The inherent intermediary aspect of cloud computing is problematic from a risk management perspective. “As someone concerned about risk management, you are now one entity removed from where your data truly resides,” Ms. McCarron said. “You really have no clue about where your data is truly sitting.”
While cloud computing providers invest heavily in security measures, Ms. McCarron said there are reasons to be concerned about data loss or theft.
“If you are transferring medical or legal documents or anything that has a Social Security number or personal identity info, it's a legitimate concern, not fear mongering,” she said.
A primary benefit of the cloud model is that it eliminates the need for a large up-front capital expenditure, enabling smaller firms to compete with larger rivals with better-funded IT departments. Nonetheless, Ms. McCarron warned that the cloud model does not absolve smaller firms from being concerned about areas such as data encryption.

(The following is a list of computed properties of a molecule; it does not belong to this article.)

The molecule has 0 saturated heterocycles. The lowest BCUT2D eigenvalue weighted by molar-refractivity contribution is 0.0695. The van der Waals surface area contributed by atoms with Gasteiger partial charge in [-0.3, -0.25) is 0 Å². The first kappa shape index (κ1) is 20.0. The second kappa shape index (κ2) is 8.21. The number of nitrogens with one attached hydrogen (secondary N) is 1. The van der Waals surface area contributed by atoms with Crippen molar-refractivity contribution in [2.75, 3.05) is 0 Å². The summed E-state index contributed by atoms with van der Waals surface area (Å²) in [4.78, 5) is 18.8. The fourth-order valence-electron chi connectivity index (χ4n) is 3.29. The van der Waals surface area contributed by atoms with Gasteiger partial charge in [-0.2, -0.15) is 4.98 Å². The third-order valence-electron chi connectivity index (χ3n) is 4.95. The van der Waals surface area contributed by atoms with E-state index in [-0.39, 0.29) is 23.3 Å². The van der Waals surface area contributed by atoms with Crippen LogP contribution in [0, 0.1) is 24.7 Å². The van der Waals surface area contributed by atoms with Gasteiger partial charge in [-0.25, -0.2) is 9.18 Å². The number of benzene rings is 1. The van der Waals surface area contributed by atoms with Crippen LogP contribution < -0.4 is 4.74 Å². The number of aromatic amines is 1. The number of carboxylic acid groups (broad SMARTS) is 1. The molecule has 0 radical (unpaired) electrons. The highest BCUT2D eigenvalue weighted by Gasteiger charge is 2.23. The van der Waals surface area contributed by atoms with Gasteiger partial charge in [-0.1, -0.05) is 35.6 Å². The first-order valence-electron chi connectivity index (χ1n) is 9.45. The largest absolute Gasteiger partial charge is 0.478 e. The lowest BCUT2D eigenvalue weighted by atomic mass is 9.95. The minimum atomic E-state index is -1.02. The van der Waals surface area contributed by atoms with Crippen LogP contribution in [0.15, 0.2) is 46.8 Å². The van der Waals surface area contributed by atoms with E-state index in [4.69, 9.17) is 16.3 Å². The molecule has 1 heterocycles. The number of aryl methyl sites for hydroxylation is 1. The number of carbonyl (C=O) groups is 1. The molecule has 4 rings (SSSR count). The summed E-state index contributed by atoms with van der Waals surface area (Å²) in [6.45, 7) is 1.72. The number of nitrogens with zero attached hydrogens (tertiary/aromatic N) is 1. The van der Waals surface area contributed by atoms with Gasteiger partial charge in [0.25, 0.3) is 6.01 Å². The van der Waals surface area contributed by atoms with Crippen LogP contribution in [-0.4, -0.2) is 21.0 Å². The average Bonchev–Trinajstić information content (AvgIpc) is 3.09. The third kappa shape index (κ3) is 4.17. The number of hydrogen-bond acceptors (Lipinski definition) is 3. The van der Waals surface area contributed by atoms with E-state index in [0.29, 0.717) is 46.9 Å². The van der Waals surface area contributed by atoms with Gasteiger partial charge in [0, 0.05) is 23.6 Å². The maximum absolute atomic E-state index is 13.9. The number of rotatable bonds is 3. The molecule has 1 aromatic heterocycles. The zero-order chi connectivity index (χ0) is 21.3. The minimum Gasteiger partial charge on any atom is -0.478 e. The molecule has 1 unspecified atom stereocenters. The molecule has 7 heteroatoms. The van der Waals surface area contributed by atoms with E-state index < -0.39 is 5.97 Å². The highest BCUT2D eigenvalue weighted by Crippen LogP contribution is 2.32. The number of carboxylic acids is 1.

“A lot of middle-market companies are just not equipped to do encryption,” Ms. McCarron said. “They fail to appreciate that somewhere their sensitive information is sitting unencrypted, accessible to anybody who can hack into the server.”
So how can companies leverage cloud computing while mitigating their risks?
Much can be done at the contractual level, said Mr. Gutowski. For example, a forward-thinking company could stipulate security measures in its service agreement with a cloud provider (see related story).
Ms. McCarron also recommends explicit confidentiality clauses, indemnification and hold-harmless provisions in any contract with a cloud provider. Customers also should ask to see the agreement between the cloud computing provider and outside companies with which it works.
“There's a lot of proprietary information in those contracts that they don't want to share, but they will share some of it,” Ms. McCarron said. “You can at least see what the confidentiality and security arrangements are between service provider and the entity that actually hold the data. Until you've asked, you can't even be sure what country your data is residing in.”